This ramshackle Queenslander was just named Aussie 'House of the Year'

Inside the renovated ‘ramshackle beach shack’ that has been crowned the BEST house in Australia – complete with a dreamy bathroom retreat and relaxing courtyards flooded with natural sunlight

  • A simple renovation of a ‘ramshackle’ house in Queensland has been named Australian House of the Year
  • The beachside home in Miami on the Gold Coast took the coveted title at the Houses Awards Friday
  • Cantala Avenue House was designed by local architect Matthew Eagle, who focused on simple affordability
  • Judges called it a modern ‘reinterpretation of the traditional beach shack’ reflective of typical Aussie homes

A renovated ‘ramshackle’ home in Queensland has been crowned Australian House of the Year.

The split-level in Miami, a beachside suburb of the Gold Coast, took the coveted title at the 2020 Houses Awards, where 10 of the country’s finest properties were recognised across nine residential design categories.

Built in the 1970s and redesigned in 2019 by Queensland architect Matthew Eagle, judges called Cantala Avenue House a modern ‘reinterpretation of the traditional beach shack’ that reflects the affordable simplicity of the typical Aussie home.

Amid the pandemic and Australia’s first recession in 29 years, the jury gave equal weight to aesthetics and affordability in their adjudication – making the humble yet stylish home at the end of a cul-de-sac an obvious winner. 

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Cantala Avenue House in the beach side suburb of Miami, Gold Coast, crowned Australian House of the Year

Judges praised the positioning of the swimming pool and garden along the street edge as a ‘skillful navigation’ of public and private space

Houses Awards jury chairperson Katelin Butler told Daily Mail Australia the coronavirus crisis, climate emergency and economic downturn had heavily influenced this year’s voting.

‘The jury considered how these crises might affect the architecture we create,’ she said. 

It was important to look beyond aesthetics to carefully consider affordability and sustainability.’

Judges said the architect had ‘skillfully navigated’ the balance between public and private space by positioning the swimming pool and garden seating area along the street edge, encouraging interaction with the surrounding community.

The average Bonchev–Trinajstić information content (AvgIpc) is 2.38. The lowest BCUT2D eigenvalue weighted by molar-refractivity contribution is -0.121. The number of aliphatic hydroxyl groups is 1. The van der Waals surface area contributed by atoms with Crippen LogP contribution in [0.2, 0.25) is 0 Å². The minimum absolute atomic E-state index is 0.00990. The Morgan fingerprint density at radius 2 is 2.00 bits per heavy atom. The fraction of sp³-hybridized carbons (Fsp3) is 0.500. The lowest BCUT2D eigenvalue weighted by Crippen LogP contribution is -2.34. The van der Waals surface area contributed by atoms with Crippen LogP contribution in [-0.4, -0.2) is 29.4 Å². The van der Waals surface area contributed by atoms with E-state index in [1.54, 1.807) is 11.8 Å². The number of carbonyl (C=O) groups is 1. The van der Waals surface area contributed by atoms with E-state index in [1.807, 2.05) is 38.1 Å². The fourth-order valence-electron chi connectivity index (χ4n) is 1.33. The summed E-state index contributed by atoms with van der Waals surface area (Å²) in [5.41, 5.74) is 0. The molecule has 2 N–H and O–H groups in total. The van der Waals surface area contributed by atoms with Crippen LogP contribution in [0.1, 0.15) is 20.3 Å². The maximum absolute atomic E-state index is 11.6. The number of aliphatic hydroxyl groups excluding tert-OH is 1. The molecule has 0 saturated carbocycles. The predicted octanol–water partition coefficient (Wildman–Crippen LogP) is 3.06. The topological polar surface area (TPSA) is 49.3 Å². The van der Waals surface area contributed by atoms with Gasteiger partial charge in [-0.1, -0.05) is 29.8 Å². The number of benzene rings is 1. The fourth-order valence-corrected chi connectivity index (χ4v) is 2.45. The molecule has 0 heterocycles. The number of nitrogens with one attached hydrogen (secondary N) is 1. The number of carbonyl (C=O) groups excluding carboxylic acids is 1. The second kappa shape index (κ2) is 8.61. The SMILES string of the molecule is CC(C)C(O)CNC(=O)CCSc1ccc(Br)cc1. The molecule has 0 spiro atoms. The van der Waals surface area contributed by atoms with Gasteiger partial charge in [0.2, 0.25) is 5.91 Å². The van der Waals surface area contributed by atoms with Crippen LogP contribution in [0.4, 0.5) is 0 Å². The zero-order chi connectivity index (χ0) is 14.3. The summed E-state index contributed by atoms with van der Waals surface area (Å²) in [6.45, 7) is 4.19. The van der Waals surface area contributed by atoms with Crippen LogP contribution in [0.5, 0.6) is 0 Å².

The house is fronted by a brick entryway which offers additional seating under the shade of a poinciana tree, creating a space for residents to chat with neighbours.

Judges also praised the design for respectfully mirroring that of the neighbourhood while still retaining a sense of individual flair.

This uniqueness has been achieved by planting courtyards throughout the house to maximise natural light and reduce the intensity of the heat from the subtropical sun.

Garden plots run both indoors and outdoors, reflecting the warm climate of the Sunshine State. 

The simplistic, accessible design was hailed as reflective of a typical no-fuss Aussie home

Planted courtyards installed throughout maximise natural light and reduce the intensity of the subtropical sun

The jury was so impressed by Cantala Avenue House that it also took the gong for ‘Best House Alteration and Addition over 200 square metre’

The jury’s winning statement described the home as a celebration of ‘a simple life and the capacity of modest architecture to impact significantly on the way we live’. 

Judges were so impressed with Cantala Avenue that it also took the gong for ‘Best House Alteration and Addition over 200 square metre’.

Presented by Houses magazine, the Houses Awards is an annual fixture celebrating Australia’s best residential projects.

Now in its 10th year, the awards shine a spotlight on emerging talent and recognise the country’s top designers.

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